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African press review 5 December 2016

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Bangladeshi soldiers replace Kenyan peacekeepers withdrawn from South Sudan. Why were the dead from last weekend's clashes in western Uganda buried in a military barracks? Are Salva Kiir and his main political rival, Riek Machar, trying to avoid one another? And what was an Egyptian judge doing with 68 kg of cannabis?


The top story in regional paper the East African reports that 850 Bangladeshi soldiers will replace the Kenyan peacekeepers who are being withdrawn from South Sudan.

Kenyan president Uhuru Kenyatta decided last month to end Kenya's participation in the UN Mission in South Sudan after UN Secretary-General Ban Ki-moon sacked the Kenyan general in command of the peacekeeping force.

A special UN investigative team blamed Lt Gen Johnson Mogoa Kimani Ondieki for the failure of a United Nations unit in Juba to respond to pleas for help from a nearby civilian compound under attack by South Sudan government soldiers in July.

Kasese dead buried by army in western Uganda

Also in the East African, news that 52 of the people killed in last weekend's fighting in Uganda's Kasese District were buried yesterday.

The bodies were buried at the Kihara army barracks by the police and Uganda Peoples' Defence Forces.

Access to the burial site was restricted to the media and close relatives.

The deaths followed armed clashes between security forces and members of the palace guard of a local traditional king.

Kiir and Machar avoid meeting in South Africa

The Sudan Tribune reports that South Sudanese rival leaders have declined a proposal by South Africa President Jacob Zuma to bring them together.

Officials close to the two leaders confirmed yesterday that neither President Salva Kiir nor his main political rival, Riek Machar, had shown interest in the meeting.

Last week's meeting between the South Sudanese president and Jacob Zuma was delayed because South African authorities had hoped Machar would travel from Johannesburg to Pretoria.

Zuma still to set a date to hear Phiyega fitness findings

The South African presidency is yet to set up a meeting with the board that looked into suspended police commissioner Riah Phiyega’s fitness to hold office. The board completed its work last month.

Yesterday City Press newspaper reported that the Claassen board of inquiry had found Phiyega was not fit to hold office following her role in the Marikana massacre in 2012 that saw 34 mineworkers gunned down by police officers.

In today's BusinessDay Phiyega’s attorney Sandile July says she can't comment because her legal team has not seen the board’s report or any official document concerning Phiyega’s fitness to hold office.

President Jacob Zuma established the Claassen board in 2015, following recommendations by Judge Ian Farlam in the Marikana report.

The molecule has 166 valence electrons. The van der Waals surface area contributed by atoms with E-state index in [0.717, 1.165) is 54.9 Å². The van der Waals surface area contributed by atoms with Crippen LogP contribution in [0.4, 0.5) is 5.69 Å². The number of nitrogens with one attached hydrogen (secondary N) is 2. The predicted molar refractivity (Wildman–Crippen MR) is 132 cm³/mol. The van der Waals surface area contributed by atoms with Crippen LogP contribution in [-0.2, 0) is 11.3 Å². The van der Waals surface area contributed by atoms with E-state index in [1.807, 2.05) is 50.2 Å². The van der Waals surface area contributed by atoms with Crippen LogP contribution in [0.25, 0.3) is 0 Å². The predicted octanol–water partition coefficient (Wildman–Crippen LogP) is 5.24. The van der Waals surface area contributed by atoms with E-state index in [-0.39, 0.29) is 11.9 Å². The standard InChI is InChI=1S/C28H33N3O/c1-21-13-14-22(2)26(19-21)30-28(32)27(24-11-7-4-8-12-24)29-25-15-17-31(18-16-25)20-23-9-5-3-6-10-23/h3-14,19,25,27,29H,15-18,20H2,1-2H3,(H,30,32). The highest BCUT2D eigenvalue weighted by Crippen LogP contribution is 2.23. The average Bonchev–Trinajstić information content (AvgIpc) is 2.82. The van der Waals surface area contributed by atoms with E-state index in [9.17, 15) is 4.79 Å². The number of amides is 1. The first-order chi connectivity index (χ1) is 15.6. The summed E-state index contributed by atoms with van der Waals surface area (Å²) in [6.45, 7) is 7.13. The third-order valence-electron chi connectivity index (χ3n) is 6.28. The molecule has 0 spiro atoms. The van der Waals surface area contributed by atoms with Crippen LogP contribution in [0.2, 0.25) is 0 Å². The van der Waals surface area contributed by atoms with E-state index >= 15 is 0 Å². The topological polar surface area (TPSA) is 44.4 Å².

Egyptian judge knew nothing about 68 kg of cannabis in car

The main story in the Egypt Independent reports that Suez Criminal Court yesterday started hearings into the case of a judge who was arrested in possession of 68 kg of cannabis last month.

The main suspect, his driver and an Egyptian-Polish woman were arrested on 9 November at a Suez Canal checkpoint.

The judge, who is the head of a Sharqiya misdemeanors court, denied that the seized cannabis belonged to him or that he knew anything about it. He said the cannabis belonged to the driver and the woman.

Kenyan doctors to down stethoscopes from today

In Kenya the Daily Nation reports that nearly 5,000 doctors across the country are set to begin a strike today in defiance of a temporary order by the Employment and Labour Relations Court on Friday preventing industrial action.

The doctors will this morning meet at the Public Service Club in Upper Hill, Nairobi, to commence the strike.

Dr Ouma Oluga, the secretary-general of the Kenya Medical Practitioners, Pharmacists and Dentists Union, said doctors will not resume work until the government meets their demands contained in a July 2013 Collective Bargaining Agreement.

The strike is expected to paralyse services in nearly 2,700 public health facilities — including the Kenyatta National Hospital and the Moi Teaching and Referral Hospital, where most Kenyans seek emergency medical care.

Black market skewing African trade figures

And the Daily Monitor in Uganda says trade in Africa would be higher if the statistics were more accurate.

Carlos Lopes, the former executive secretary of the United Nations Economic Commission for Africa has said that because informal trading is not reflected in official statistics, trade within Africa appears to be much lower than it actually is.

Currently, official estimates point to trade within Africa being at about 23 percent. Informal trade, according to the African Development Bank, is dominant on the continent, and is not reflected in official figures.